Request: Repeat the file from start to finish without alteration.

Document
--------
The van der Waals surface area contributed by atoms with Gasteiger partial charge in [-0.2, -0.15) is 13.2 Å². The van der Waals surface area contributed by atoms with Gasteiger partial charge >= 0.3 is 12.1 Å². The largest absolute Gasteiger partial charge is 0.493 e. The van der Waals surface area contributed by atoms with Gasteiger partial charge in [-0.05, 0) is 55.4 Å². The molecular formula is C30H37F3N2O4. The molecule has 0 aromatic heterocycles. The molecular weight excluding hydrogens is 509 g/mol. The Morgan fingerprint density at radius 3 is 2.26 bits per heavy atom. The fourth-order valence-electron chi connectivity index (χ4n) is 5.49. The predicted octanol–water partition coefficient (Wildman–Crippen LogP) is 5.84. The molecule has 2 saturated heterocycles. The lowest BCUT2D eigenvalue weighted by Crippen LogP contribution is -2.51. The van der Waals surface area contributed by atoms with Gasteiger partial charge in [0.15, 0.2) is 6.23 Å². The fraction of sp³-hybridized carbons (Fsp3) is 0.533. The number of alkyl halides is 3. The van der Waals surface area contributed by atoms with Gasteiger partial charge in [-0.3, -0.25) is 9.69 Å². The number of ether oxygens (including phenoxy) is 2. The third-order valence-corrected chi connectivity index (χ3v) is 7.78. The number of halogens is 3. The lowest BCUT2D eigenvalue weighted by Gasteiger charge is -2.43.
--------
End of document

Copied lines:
The van der Waals surface area contributed by atoms with Gasteiger partial charge in [-0.2, -0.15) is 13.2 Å². The van der Waals surface area contributed by atoms with Gasteiger partial charge >= 0.3 is 12.1 Å². The largest absolute Gasteiger partial charge is 0.493 e. The van der Waals surface area contributed by atoms with Gasteiger partial charge in [-0.05, 0) is 55.4 Å². The molecular formula is C30H37F3N2O4. The molecule has 0 aromatic heterocycles. The molecular weight excluding hydrogens is 509 g/mol. The Morgan fingerprint density at radius 3 is 2.26 bits per heavy atom. The fourth-order valence-electron chi connectivity index (χ4n) is 5.49. The predicted octanol–water partition coefficient (Wildman–Crippen LogP) is 5.84. The molecule has 2 saturated heterocycles. The lowest BCUT2D eigenvalue weighted by Crippen LogP contribution is -2.51. The van der Waals surface area contributed by atoms with Gasteiger partial charge in [0.15, 0.2) is 6.23 Å². The fraction of sp³-hybridized carbons (Fsp3) is 0.533. The number of alkyl halides is 3. The van der Waals surface area contributed by atoms with Gasteiger partial charge in [-0.3, -0.25) is 9.69 Å². The number of ether oxygens (including phenoxy) is 2. The third-order valence-corrected chi connectivity index (χ3v) is 7.78. The number of halogens is 3. The lowest BCUT2D eigenvalue weighted by Gasteiger charge is -2.43.